But Putin had drawn a red line with two countries - Georgia and Ukraine - insisting that their assimilation into NATO was unacceptable to Moscow. Both countries had a sizable Russian ethnic population, and their integration with NATO threatened Russia at its borders. On April 4, 2008, Deputy Foreign Minister Alexander Grushko warned on the sidelines of the NATO summit: "Georgia's and Ukraine's membership in the alliance is a huge strategic mistake which would have the most serious consequences for pan-European security." The West then could not agree to offer Ukraine and Georgia a gateway to possible entry, so the problem disappeared, hidden under the carpet.

To Russia, Finland joining NATO is not a big deal, although it shares an 800-mile border with it. The region is primarily barren, in the Arctic Circle, and is sparsely populated. Finland does not have a sizeable Russian ethnic population. Russia attacked Finland in one of the first battles of World War II in 1940. But since then, the two countries have had peaceful relations. Since 1994, Finland has enjoyed de-facto NATO protection as a member of the NATO Partnership for Peace program. Had Russia attacked Finland instead of Ukraine, the West would have reacted with even more solidarity and brute force, perhaps even deploying NATO resources to defend Finland.

Sweden, the other Nordic country which wants to join NATO but whose application is being held up by Turkey and Hungary, will likely become member #32 soon. But this development, too, is unlikely to change anything materially.

Of far more vital concern to the West should be the way Russia has become a Chinese client state, a situation most Western capitals never anticipated when Russia invaded Ukraine. President Biden's National Security Adviser Jake Sullivan threatened Chinese diplomat Yang Jiechi in Rome a year ago, warning that Beijing would face isolation and penalties if it helped Moscow.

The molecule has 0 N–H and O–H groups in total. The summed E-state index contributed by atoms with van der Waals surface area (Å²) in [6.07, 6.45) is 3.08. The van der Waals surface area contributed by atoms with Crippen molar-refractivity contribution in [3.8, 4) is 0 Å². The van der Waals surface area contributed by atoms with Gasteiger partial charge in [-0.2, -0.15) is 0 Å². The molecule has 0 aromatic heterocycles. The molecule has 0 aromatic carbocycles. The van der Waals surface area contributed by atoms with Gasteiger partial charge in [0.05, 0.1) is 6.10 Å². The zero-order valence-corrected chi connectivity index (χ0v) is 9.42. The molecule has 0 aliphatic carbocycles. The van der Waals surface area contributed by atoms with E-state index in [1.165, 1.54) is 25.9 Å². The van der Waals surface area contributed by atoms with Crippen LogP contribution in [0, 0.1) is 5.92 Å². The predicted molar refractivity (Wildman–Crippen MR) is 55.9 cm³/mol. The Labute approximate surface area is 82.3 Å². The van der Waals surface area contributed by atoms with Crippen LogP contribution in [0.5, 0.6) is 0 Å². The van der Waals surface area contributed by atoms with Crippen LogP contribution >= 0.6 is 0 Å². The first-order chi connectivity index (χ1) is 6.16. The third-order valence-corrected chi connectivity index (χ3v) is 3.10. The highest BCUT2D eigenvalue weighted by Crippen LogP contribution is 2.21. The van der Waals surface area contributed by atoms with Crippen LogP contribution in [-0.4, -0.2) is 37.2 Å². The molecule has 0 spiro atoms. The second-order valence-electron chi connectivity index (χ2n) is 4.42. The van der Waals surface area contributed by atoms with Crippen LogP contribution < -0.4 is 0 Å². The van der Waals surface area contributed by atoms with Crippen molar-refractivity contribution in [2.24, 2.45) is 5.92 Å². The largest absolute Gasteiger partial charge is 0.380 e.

As though to snub Sullivan, the two powers have solidified their partnership so intensely that President Xi visited Moscow for three days last month. President Xi’s parting words to his Russian counterpart following a state dinner at the Kremlin pointed to the changing power dynamics: “Together, we should push forward these changes that have not happened for 100 years. Take care.” Xi was referring to leveraging the Russian partnership to cement China as a counter-balancing power to the American-led alliance that has maintained global security and the world order since 1945.

Beyond Finland's induction into NATO, the immediate need is to define America's role in a war that seems to be grinding on with no Ukrainian victories in months. America has already spent $115 billion on the war, with reconstruction costs now reaching $1 trillion.

Beyond broad generalities about helping protect Ukraine's sovereignty and punishing Russia for violating it, President Biden is yet to make a solid case for why America is so heavily involved in defending a non-NATO country. "As long as it takes" cannot be the cornerstone of America's foreign policy at a time when China strengthens partnerships with non-Western nations to threaten America's global standing and the world order.